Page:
Summary: With hope diminished in the financial institutions of this world, we are again reminded in these difficult times that the only constant factor in the world is God.
When our family moved to the United States in 2006, we decided to purchase a townhouse. The cost of real estate at that time in the Washington DC area and the surrounding counties was quite high but prices started to decline soon after. From 2006 until now our property has probably lost value by 10 percent. This loss in our investment is part of the larger financial crisis that is crippling the economy of many countries today and affecting millions of lives around the world. Christians are not immune from this crisis and are looking to Scripture to find answers to this difficult global situation. So let me share some biblical perspectives on this matter from Jesus’ “Sermon on the Mount” (Matthew 5-7).
1. Only one investment that is eternally secure. In the cultural context of his time, Jesus made this statement “Do not store up for yourselves treasures on earth, where moth and rust destroy, and where thieves break in and steal”Matthew 6:19 (NIV). The “moth” and “rust” imageries communicate pictures of destruction and deterioration while the “thieves” reference conjures up scenes of looting and piracy which sometimes are accompanied with the loss of human lives. Such is the end result of financial investment that focuses only on this world where the risk factors are unstable.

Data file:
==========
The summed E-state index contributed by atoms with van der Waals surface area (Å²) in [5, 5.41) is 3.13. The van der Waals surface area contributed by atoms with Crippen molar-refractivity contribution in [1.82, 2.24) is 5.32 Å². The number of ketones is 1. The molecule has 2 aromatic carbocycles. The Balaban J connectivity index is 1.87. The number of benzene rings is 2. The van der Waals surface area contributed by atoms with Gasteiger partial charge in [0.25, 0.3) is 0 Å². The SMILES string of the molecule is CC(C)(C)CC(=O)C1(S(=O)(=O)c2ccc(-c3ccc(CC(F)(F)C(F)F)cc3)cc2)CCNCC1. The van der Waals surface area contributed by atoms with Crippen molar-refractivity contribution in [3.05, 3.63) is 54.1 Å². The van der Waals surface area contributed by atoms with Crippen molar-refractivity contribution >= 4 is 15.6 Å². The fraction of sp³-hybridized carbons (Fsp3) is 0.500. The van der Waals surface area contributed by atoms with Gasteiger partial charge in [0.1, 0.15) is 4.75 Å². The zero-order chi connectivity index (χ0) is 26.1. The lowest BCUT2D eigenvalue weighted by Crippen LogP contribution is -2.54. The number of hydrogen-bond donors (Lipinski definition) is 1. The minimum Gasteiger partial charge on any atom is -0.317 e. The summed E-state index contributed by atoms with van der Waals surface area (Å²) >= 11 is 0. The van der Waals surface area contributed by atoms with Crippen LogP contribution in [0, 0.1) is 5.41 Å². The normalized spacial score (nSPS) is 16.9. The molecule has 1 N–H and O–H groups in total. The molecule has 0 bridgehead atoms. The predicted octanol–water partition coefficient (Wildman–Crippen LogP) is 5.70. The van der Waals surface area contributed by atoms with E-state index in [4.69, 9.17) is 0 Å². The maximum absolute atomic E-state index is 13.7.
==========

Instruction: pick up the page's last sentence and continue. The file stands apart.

Given these earthly realities, Jesus then makes the point that his disciples (his primary audience on this occasion) must invest with someone (God) that is trustworthy and in a place (heaven) where their personal investment is secure (Matthew 6:20). It is important to note, however, that Jesus in these Bible verses is not speaking against saving and investing per se, but rather He is contrasting the effects and outcomes of investing on earth and investing in heaven. The choice is ours.
2. Money is only a “means” of worship. “No one can serve two masters. Either he will hate the one and love the other, or he will be devoted to the one and despise the other. You cannot serve both God and Money” Matthew 6:24 (NIV). On the surface, these words can be viewed as “hard” because they challenge the hearer towards action and into making a decision either for God or money. But beyond this service decision, Jesus is also calling his disciples into a proper understanding of the use of monetary resources.
Money has its place in the larger scheme of life, but it must not take the rightful place of God as the object of our worship. Unlike God who is the Creator himself, money is a service tool created by humans to assist people in the exchange of goods and services. In this sense, money has limited value but it cannot save us or the planet. It has no life! And while it is a “gift” of God, it is only a “means” of worshipping Him.
4. Jesus is the best investment with eternal value. Money has temporal value and benefit and will be affected from time to time by many financial market factors. And like the grass of the field it will eventually pass away. With this picture in their minds, Jesus called the disciples into a life of surrender to the things of God where Jesus is Lord (Matthew 6:33). Seeking the “kingdom” of God means that the followers of Jesus will allow Him to take control of every facet of their lives including the management and use of their finances. And even if they don’t receive the full benefits of their monetary investment on this side of the Second Coming, or experience great loss as a consequence of living on this planet, they still have Him and to have Jesus as Savior and Lord is to have everything!